The Anthropic Principle and
Cosmic Inflation

2. The Anthropic Principle

Book cover: The Biological Mind: A Philosophical Introduction by Justin Garson

The term Anthropic Principle was coined by an Australian physicist, Brandon Carter, in his [1974] article[2] that first appeared in Confrontation of Cosmological Theories with Observational Data. In it, Carter countenanced against overreaction to the Copernican Principle. This principle postulates that we do not occupy a privileged central position in the universe. Copernicus' challenge in the 16th century to the Ptolemaic view that our earth is stationary at the centre of the universe has been repeated in kind throughout the following centuries. Subsequent scientific advancements have revealed that the earth's geology, astronomy and cosmology occupies but a tiny corner of the universe in space and that our history is fleetingly short as judged against cosmic time. In the middle of the 19th century, Charles Darwin completed the dethronement of the human race by showing how our evolution and the evolution of all life on this planet is the result of blind physical forces.

Carter wanted to redress the balance by suggesting how our evolution and place in the universe limits the kinds of universe we can observe. His point with his Anthropic Principle was to show how the conditions we observe may be typical for any kind of observer but not typical for the entire universe.

He expressed this as his weak Anthropic Principle: 'our location in the universe is necessarily privileged to the extent of being compatible with our existence as observers.'[3] Using this principle, he predicted in retrospect the observed value of the cosmological constant to fall within a narrow band suitable for stars to form. Anthropic reasoning suggests that we should epistemically favour explanations in which our location as observers in space and time are unremarkable. The apparent 'fine-tuning' effects listed in the introduction above are then just anthropic effects of the kinds of observers we are.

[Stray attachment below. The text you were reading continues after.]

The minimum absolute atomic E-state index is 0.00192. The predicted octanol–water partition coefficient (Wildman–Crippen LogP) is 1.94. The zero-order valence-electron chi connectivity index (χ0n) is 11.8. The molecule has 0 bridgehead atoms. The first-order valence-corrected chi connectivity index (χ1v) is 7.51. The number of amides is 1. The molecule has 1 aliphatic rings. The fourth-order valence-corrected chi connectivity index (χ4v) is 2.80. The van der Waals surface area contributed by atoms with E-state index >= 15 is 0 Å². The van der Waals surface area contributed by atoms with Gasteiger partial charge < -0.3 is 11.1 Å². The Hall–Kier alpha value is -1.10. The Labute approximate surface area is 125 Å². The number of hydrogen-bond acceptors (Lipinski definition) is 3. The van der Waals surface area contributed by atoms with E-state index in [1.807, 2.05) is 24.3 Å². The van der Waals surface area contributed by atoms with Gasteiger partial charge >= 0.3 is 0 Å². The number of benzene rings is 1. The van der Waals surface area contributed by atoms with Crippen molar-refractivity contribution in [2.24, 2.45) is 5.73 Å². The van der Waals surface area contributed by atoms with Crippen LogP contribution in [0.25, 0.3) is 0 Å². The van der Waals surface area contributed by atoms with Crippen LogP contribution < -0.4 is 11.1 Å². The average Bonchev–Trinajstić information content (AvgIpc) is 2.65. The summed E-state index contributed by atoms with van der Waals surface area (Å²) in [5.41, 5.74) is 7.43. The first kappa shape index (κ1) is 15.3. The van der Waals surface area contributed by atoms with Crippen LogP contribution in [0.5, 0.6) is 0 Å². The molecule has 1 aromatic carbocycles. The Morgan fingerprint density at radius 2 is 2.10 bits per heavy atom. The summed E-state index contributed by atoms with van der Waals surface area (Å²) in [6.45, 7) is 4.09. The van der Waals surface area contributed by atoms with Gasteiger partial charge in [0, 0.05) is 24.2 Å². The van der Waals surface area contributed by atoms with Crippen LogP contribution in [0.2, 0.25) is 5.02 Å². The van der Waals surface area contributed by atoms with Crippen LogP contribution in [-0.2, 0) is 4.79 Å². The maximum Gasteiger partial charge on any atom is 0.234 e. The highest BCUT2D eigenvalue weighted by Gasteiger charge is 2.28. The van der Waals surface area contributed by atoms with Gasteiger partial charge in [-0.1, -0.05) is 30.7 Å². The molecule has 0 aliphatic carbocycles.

Some advocates have put the case for a stronger version of the Anthropic Principle.[4] On these renditions of this stronger version, proponents have argued that the weak version entails that the conditions in the entire universe are compatible with the evolution of observers or even that such conditions are necessary. These stronger conclusions are unwarranted extrapolations from and misinterpretations of the weak Anthropic Principle.

Carter's weak version is not saying that the universe was intentionally set up for life to exist or that life is some kind of goal of the universe's existence. Contra the strong version, the evolution of life is not a necessary product of the universe. Such teleological hypotheses result from confused readings of the weak Anthropic Principle. The weak version is not saying that the reality of our existence in some way restricts the range of universes that could possibly exist, thereby ruling out as impossible those that could not support life. What it is saying is that given that observers exist, this restricts the range of observed universes to those that support the evolution of life.

The Anthropic Principle suggests that the universe we observe may be but a tiny part of a very much bigger universe in which the physical conditions and laws are different in other locations compared with those in our own locality. Inflation theory in modern cosmology lends a theoretical underpinning and experimental support to this idea.


  1. [2] To remove the bias towards the male gender and the human species, the principle is also later referred to as the Biophilic Principle.
  2. [3] [Carter 1974: 291]
  3. [4] For a comprehensive review and argument, see [Barrow and Tipler 1986]

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